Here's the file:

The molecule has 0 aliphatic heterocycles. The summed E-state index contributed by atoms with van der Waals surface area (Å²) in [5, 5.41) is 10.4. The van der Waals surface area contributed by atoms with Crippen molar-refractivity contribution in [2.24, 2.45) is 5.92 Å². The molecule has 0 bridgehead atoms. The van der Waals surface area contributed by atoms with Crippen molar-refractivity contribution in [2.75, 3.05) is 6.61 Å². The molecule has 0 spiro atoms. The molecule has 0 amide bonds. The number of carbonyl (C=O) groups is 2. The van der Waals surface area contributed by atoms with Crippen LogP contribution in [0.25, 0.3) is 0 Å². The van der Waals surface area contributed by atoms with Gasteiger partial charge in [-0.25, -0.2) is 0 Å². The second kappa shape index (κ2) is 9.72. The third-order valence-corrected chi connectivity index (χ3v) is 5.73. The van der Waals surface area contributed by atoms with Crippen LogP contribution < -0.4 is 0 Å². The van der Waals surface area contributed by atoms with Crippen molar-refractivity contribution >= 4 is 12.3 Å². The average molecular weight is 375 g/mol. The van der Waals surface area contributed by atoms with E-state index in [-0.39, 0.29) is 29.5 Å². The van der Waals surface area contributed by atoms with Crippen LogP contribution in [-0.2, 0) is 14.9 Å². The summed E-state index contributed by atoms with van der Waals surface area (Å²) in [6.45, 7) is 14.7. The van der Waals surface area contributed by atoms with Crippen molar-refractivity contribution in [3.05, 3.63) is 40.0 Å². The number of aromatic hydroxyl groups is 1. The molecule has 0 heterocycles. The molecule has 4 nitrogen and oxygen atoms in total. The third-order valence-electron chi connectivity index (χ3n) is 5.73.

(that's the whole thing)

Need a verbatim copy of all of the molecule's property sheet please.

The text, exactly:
The molecule has 0 aliphatic heterocycles. The summed E-state index contributed by atoms with van der Waals surface area (Å²) in [5, 5.41) is 10.4. The van der Waals surface area contributed by atoms with Crippen molar-refractivity contribution in [2.24, 2.45) is 5.92 Å². The molecule has 0 bridgehead atoms. The van der Waals surface area contributed by atoms with Crippen molar-refractivity contribution in [2.75, 3.05) is 6.61 Å². The molecule has 0 spiro atoms. The molecule has 0 amide bonds. The number of carbonyl (C=O) groups is 2. The van der Waals surface area contributed by atoms with Crippen LogP contribution in [0.25, 0.3) is 0 Å². The van der Waals surface area contributed by atoms with Gasteiger partial charge in [-0.25, -0.2) is 0 Å². The second kappa shape index (κ2) is 9.72. The third-order valence-corrected chi connectivity index (χ3v) is 5.73. The van der Waals surface area contributed by atoms with Crippen LogP contribution < -0.4 is 0 Å². The van der Waals surface area contributed by atoms with Crippen molar-refractivity contribution >= 4 is 12.3 Å². The average molecular weight is 375 g/mol. The van der Waals surface area contributed by atoms with E-state index in [-0.39, 0.29) is 29.5 Å². The van der Waals surface area contributed by atoms with Crippen LogP contribution in [-0.2, 0) is 14.9 Å². The summed E-state index contributed by atoms with van der Waals surface area (Å²) in [6.45, 7) is 14.7. The van der Waals surface area contributed by atoms with Crippen molar-refractivity contribution in [3.05, 3.63) is 40.0 Å². The number of aromatic hydroxyl groups is 1. The molecule has 0 heterocycles. The molecule has 4 nitrogen and oxygen atoms in total. The third-order valence-electron chi connectivity index (χ3n) is 5.73.